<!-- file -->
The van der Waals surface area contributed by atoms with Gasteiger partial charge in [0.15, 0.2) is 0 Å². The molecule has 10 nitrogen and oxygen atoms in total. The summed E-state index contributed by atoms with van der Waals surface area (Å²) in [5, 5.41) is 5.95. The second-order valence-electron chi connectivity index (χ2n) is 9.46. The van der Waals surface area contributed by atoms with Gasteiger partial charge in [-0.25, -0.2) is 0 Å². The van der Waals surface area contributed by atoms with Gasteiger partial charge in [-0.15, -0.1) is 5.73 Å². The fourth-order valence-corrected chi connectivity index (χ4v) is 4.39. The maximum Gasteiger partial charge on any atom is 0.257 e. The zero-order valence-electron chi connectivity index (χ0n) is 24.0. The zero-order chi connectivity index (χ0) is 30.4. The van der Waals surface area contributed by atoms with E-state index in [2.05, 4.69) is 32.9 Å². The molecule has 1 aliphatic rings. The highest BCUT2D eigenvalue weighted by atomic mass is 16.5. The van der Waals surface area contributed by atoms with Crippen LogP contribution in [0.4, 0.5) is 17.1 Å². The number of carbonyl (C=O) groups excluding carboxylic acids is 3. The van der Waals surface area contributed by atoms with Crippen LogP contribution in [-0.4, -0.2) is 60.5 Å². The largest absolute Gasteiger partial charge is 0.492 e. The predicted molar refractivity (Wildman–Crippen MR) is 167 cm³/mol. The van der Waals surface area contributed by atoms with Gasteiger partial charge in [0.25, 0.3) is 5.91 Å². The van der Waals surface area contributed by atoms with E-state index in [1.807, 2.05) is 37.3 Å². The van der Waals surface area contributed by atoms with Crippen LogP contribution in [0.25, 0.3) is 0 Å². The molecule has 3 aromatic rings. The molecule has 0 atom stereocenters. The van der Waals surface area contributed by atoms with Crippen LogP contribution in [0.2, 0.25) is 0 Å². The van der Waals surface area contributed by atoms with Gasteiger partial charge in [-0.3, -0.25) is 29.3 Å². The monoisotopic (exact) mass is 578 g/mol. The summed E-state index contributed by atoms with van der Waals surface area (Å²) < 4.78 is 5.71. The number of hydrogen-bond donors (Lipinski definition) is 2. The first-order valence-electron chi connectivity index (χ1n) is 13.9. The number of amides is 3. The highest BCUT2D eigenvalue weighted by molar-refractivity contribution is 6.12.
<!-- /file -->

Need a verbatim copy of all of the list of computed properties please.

The van der Waals surface area contributed by atoms with Gasteiger partial charge in [0.15, 0.2) is 0 Å². The molecule has 10 nitrogen and oxygen atoms in total. The summed E-state index contributed by atoms with van der Waals surface area (Å²) in [5, 5.41) is 5.95. The second-order valence-electron chi connectivity index (χ2n) is 9.46. The van der Waals surface area contributed by atoms with Gasteiger partial charge in [-0.25, -0.2) is 0 Å². The van der Waals surface area contributed by atoms with Gasteiger partial charge in [-0.15, -0.1) is 5.73 Å². The fourth-order valence-corrected chi connectivity index (χ4v) is 4.39. The maximum Gasteiger partial charge on any atom is 0.257 e. The zero-order valence-electron chi connectivity index (χ0n) is 24.0. The zero-order chi connectivity index (χ0) is 30.4. The van der Waals surface area contributed by atoms with E-state index in [2.05, 4.69) is 32.9 Å². The molecule has 1 aliphatic rings. The highest BCUT2D eigenvalue weighted by atomic mass is 16.5. The van der Waals surface area contributed by atoms with Crippen LogP contribution in [0.4, 0.5) is 17.1 Å². The number of carbonyl (C=O) groups excluding carboxylic acids is 3. The van der Waals surface area contributed by atoms with Crippen LogP contribution in [-0.4, -0.2) is 60.5 Å². The largest absolute Gasteiger partial charge is 0.492 e. The predicted molar refractivity (Wildman–Crippen MR) is 167 cm³/mol. The van der Waals surface area contributed by atoms with Gasteiger partial charge in [0.25, 0.3) is 5.91 Å². The van der Waals surface area contributed by atoms with E-state index in [1.807, 2.05) is 37.3 Å². The van der Waals surface area contributed by atoms with Crippen LogP contribution in [0.25, 0.3) is 0 Å². The molecule has 3 aromatic rings. The molecule has 0 atom stereocenters. The van der Waals surface area contributed by atoms with Crippen LogP contribution in [0.2, 0.25) is 0 Å². The van der Waals surface area contributed by atoms with Gasteiger partial charge in [-0.3, -0.25) is 29.3 Å². The monoisotopic (exact) mass is 578 g/mol. The summed E-state index contributed by atoms with van der Waals surface area (Å²) < 4.78 is 5.71. The number of hydrogen-bond donors (Lipinski definition) is 2. The first-order valence-electron chi connectivity index (χ1n) is 13.9. The number of amides is 3. The highest BCUT2D eigenvalue weighted by molar-refractivity contribution is 6.12.